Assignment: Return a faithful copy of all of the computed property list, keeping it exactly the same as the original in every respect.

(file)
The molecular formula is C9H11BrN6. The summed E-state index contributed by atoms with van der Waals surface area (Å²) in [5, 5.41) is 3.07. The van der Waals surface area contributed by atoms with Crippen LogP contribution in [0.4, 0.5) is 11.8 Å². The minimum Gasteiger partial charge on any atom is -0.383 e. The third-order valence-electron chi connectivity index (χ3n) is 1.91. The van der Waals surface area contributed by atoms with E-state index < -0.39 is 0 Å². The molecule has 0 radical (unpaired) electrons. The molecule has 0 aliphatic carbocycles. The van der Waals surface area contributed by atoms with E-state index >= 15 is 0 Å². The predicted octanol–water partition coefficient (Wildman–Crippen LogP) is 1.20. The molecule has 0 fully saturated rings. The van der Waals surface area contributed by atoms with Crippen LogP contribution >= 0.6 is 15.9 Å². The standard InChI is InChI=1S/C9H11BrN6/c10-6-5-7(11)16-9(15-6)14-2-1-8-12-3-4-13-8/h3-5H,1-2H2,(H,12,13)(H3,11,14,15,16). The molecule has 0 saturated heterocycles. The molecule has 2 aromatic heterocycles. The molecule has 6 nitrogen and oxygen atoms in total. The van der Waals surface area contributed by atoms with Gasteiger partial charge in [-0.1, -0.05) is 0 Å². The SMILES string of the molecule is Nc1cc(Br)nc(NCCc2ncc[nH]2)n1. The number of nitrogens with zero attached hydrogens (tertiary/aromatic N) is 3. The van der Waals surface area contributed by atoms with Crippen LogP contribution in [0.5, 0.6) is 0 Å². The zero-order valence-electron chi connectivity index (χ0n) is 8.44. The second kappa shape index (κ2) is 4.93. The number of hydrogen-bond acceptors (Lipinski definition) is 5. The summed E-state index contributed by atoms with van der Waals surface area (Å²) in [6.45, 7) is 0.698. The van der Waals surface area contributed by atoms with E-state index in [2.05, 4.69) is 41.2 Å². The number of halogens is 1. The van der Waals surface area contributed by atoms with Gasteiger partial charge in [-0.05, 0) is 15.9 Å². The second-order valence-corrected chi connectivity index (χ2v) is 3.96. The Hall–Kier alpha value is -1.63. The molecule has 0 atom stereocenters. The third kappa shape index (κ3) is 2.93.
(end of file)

The molecular formula is C9H11BrN6. The summed E-state index contributed by atoms with van der Waals surface area (Å²) in [5, 5.41) is 3.07. The van der Waals surface area contributed by atoms with Crippen LogP contribution in [0.4, 0.5) is 11.8 Å². The minimum Gasteiger partial charge on any atom is -0.383 e. The third-order valence-electron chi connectivity index (χ3n) is 1.91. The van der Waals surface area contributed by atoms with E-state index < -0.39 is 0 Å². The molecule has 0 radical (unpaired) electrons. The molecule has 0 aliphatic carbocycles. The van der Waals surface area contributed by atoms with E-state index >= 15 is 0 Å². The predicted octanol–water partition coefficient (Wildman–Crippen LogP) is 1.20. The molecule has 0 fully saturated rings. The van der Waals surface area contributed by atoms with Crippen LogP contribution >= 0.6 is 15.9 Å². The standard InChI is InChI=1S/C9H11BrN6/c10-6-5-7(11)16-9(15-6)14-2-1-8-12-3-4-13-8/h3-5H,1-2H2,(H,12,13)(H3,11,14,15,16). The molecule has 0 saturated heterocycles. The molecule has 2 aromatic heterocycles. The molecule has 6 nitrogen and oxygen atoms in total. The van der Waals surface area contributed by atoms with Gasteiger partial charge in [-0.1, -0.05) is 0 Å². The SMILES string of the molecule is Nc1cc(Br)nc(NCCc2ncc[nH]2)n1. The number of nitrogens with zero attached hydrogens (tertiary/aromatic N) is 3. The van der Waals surface area contributed by atoms with Crippen LogP contribution in [0.5, 0.6) is 0 Å². The zero-order valence-electron chi connectivity index (χ0n) is 8.44. The second kappa shape index (κ2) is 4.93. The number of hydrogen-bond acceptors (Lipinski definition) is 5. The summed E-state index contributed by atoms with van der Waals surface area (Å²) in [6.45, 7) is 0.698. The van der Waals surface area contributed by atoms with E-state index in [2.05, 4.69) is 41.2 Å². The number of halogens is 1. The van der Waals surface area contributed by atoms with Gasteiger partial charge in [-0.05, 0) is 15.9 Å². The second-order valence-corrected chi connectivity index (χ2v) is 3.96. The Hall–Kier alpha value is -1.63. The molecule has 0 atom stereocenters. The third kappa shape index (κ3) is 2.93.